Illustrated Articles

Dogs + Pet Services

  • Up to twenty-five of dogs have osteoarthritis. Diet can make a huge impact on the quality of life for dogs with osteoarthritis. Normalizing your pet’s body condition by helping your dog burn fat and preserve or build muscle is an important step in helping improve your pet’s quality of life. Your veterinarian can help you choose the correct nutrient profile for your dog.

  • Osteoarthritis (OA) is a complex condition involving inflammation and degeneration of one or more joints.

  • Arthroscopy is a minimally invasive therapy that is used to examine, diagnose, and treat diseases and conditions that affect joints. It requires a specialized piece of equipment called an arthroscope which will allow your veterinarian to look inside the joint using a small fiber optic camera that is hooked up to a monitor. It often requires general anesthesia; however, small incisions in the joint allow for a quicker recovery than traditional methods allow. The recovery time will depend on the extent of the injury, but compared to traditional surgery, recovery time is generally much shorter.

  • Certain species of a common fungus called Aspergillus can infect the nasal cavity and sinuses of dogs, and can even become disseminated to different areas of the body. Dogs affected by exposure to this fungus are usually immunosuppressed. Diagnosis of either form, the nasal form or disseminated form can be difficult, usually requiring X-rays or more advanced imaging such as MRI or CT, as well as tissue biopsies and culture. Treatment of the nasal form involves topical administration of an antifungal agent while the dog is under general anesthesia, although oral antifungals such as itraconazole or fluconazole may also be used. Prognosis is fair to good in cases of localized nasal aspergillosis. Treatment of the disseminated form is more difficult requiring additional antifungals, such as amphotericin b; however these can be harmful to the kidneys.

  • Aspirin is a commonly used over the counter nonsteroidal anti-inflammatory drug and is used to treat fever, pain, inflammation (swelling), and clotting disorders in humans. Aspirin poisoning occurs when a dog ingests a toxic dose of aspirin, either through misuse or accidentally. he most common side effect of aspirin is gastrointestinal irritation, which can lead to signs such as a decreased appetite, vomiting, diarrhea, and abdominal pain. Treatment for aspirin poisoning depends on how quickly the dog is seen by the veterinarian.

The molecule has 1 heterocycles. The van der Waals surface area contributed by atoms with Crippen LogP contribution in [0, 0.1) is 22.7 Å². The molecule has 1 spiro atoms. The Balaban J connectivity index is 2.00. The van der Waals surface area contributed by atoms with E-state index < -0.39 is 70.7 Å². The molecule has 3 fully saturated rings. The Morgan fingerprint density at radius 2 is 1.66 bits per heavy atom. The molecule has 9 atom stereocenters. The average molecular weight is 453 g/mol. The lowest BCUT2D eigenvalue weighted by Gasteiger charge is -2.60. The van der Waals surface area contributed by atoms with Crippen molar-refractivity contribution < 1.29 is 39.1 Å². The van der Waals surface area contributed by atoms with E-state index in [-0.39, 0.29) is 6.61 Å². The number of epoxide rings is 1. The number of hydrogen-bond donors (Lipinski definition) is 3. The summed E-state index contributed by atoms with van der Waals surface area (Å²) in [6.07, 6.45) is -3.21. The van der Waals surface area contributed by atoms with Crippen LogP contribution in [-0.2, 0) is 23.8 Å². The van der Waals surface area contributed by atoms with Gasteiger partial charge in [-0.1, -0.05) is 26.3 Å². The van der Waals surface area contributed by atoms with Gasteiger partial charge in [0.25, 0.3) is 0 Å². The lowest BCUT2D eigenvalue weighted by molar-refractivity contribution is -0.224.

• The word ataxia means incoordination within the nervous system. There are several different forms of ataxia, depending upon where in the nervous system the abnormality occurs. The most common sign of ataxia, regardless of the cause, is an abnormal gait in which the dog is very unsteady on his feet. Treatment of ataxia will be influenced by the root cause. Pain management, supportive care, and creating a safe environment (e.g., preventing access to stairs) are cornerstones of ataxia treatment.

  • Atlantoaxial (AA) luxation is a condition in which instability, or excessive movement, is present between the first two vertebrae within the neck. This spinal disorder is most commonly seen in young, small breed dogs, such as Toy Poodles, Miniature Poodles, Yorkshire Terriers, Pomeranians, and Chihuahuas. Less commonly, however, large breed dogs and even cats can be affected.

  • Atrial fibrillation describes very rapid contractions or twitching of the heart muscle, specifically in the atria. Most of the time, atrial fibrillation in dogs occurs secondary to heart disease. In some large breed dogs, atrial fibrillation occurs as a primary heart problem. Most dogs who develop atrial fibrillation have underlying heart disease, so the signs that are observed are related to that disease and may include exercise intolerance, cough, or difficulty breathing. Treatment varies depending on whether the dog has primary or secondary atrial fibrillation. Your dog will need to be monitored on a regular basis.

  • Atrioventricular (AV) valve dysplasia describes a developmental malformation of the mitral or tricuspid valve. Bull Terriers, Newfoundlands, Great Danes, Golden Retrievers, Mastiffs, Rottweilers and Dalmatians are recognized to be susceptible to develop mitral valve dysplasia. Labrador Retrievers, German Shepherd Dogs, Weimaraners, Irish Setters, Dogue de Bordeaux, Great Pyrenees, and Old English Sheepdogs are recognized as susceptible to tricuspid valve dysplasia. Exercise intolerance, accumulation of fluid in the abdomen, weight loss, and stunted growth may be seen. Difficulty breathing or collapse may occur if congestive heart failure develops. Treatment of AV valve dysplasia is focused on managing signs of congestive heart failure, generally using medications. Activity may need to be restricted based on your dog’s exercise tolerance and nutritional modification may be recommended.

  • AIHA or IMHA is a life-threatening condition which may occur as a primary condition or secondary to another disease. Most dogs with AIHA have severe anemia, their gums will be very pale, they will be listless and tire more easily, be anorexic and will have increased heart and respiration rates. Diagnosis involves CBC, biochemical profiles, urinalysis, and X-rays or ultrasound of the abdomen and chest. Treatment may involve blood transfusions and other medications over a prolonged course of time. The prognosis may be better if an underlying cause can be identified.

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